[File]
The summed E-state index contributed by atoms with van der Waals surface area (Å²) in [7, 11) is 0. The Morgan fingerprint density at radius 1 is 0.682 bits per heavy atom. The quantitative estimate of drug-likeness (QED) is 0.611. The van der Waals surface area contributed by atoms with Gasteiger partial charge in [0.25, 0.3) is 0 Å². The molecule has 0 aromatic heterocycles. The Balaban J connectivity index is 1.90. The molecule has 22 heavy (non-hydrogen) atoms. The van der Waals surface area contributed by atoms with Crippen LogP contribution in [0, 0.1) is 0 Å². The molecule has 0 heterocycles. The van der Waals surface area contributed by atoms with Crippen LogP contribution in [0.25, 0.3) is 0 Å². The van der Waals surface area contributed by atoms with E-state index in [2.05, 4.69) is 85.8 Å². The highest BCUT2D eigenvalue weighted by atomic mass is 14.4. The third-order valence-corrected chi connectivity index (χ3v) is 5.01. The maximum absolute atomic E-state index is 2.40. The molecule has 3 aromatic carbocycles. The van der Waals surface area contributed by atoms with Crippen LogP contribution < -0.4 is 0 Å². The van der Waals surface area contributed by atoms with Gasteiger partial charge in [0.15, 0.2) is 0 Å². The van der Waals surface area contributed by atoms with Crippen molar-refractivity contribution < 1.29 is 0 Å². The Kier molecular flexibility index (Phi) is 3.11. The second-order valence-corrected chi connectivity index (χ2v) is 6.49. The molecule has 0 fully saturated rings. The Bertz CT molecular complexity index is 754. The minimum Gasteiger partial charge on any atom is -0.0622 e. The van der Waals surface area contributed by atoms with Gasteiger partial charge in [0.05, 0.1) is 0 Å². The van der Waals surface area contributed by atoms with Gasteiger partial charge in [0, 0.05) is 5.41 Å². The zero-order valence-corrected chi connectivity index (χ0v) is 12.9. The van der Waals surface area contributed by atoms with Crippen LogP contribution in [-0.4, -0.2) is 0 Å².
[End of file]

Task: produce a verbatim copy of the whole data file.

The summed E-state index contributed by atoms with van der Waals surface area (Å²) in [7, 11) is 0. The Morgan fingerprint density at radius 1 is 0.682 bits per heavy atom. The quantitative estimate of drug-likeness (QED) is 0.611. The van der Waals surface area contributed by atoms with Gasteiger partial charge in [0.25, 0.3) is 0 Å². The molecule has 0 aromatic heterocycles. The Balaban J connectivity index is 1.90. The molecule has 22 heavy (non-hydrogen) atoms. The van der Waals surface area contributed by atoms with Crippen LogP contribution in [0, 0.1) is 0 Å². The molecule has 0 heterocycles. The van der Waals surface area contributed by atoms with Crippen LogP contribution in [0.25, 0.3) is 0 Å². The van der Waals surface area contributed by atoms with E-state index in [2.05, 4.69) is 85.8 Å². The highest BCUT2D eigenvalue weighted by atomic mass is 14.4. The third-order valence-corrected chi connectivity index (χ3v) is 5.01. The maximum absolute atomic E-state index is 2.40. The molecule has 3 aromatic carbocycles. The van der Waals surface area contributed by atoms with Crippen LogP contribution < -0.4 is 0 Å². The van der Waals surface area contributed by atoms with Gasteiger partial charge in [0.15, 0.2) is 0 Å². The van der Waals surface area contributed by atoms with Crippen molar-refractivity contribution < 1.29 is 0 Å². The Kier molecular flexibility index (Phi) is 3.11. The second-order valence-corrected chi connectivity index (χ2v) is 6.49. The molecule has 0 fully saturated rings. The Bertz CT molecular complexity index is 754. The minimum Gasteiger partial charge on any atom is -0.0622 e. The van der Waals surface area contributed by atoms with Gasteiger partial charge in [0.05, 0.1) is 0 Å². The van der Waals surface area contributed by atoms with Gasteiger partial charge in [0, 0.05) is 5.41 Å². The zero-order valence-corrected chi connectivity index (χ0v) is 12.9. The van der Waals surface area contributed by atoms with Crippen LogP contribution in [-0.4, -0.2) is 0 Å².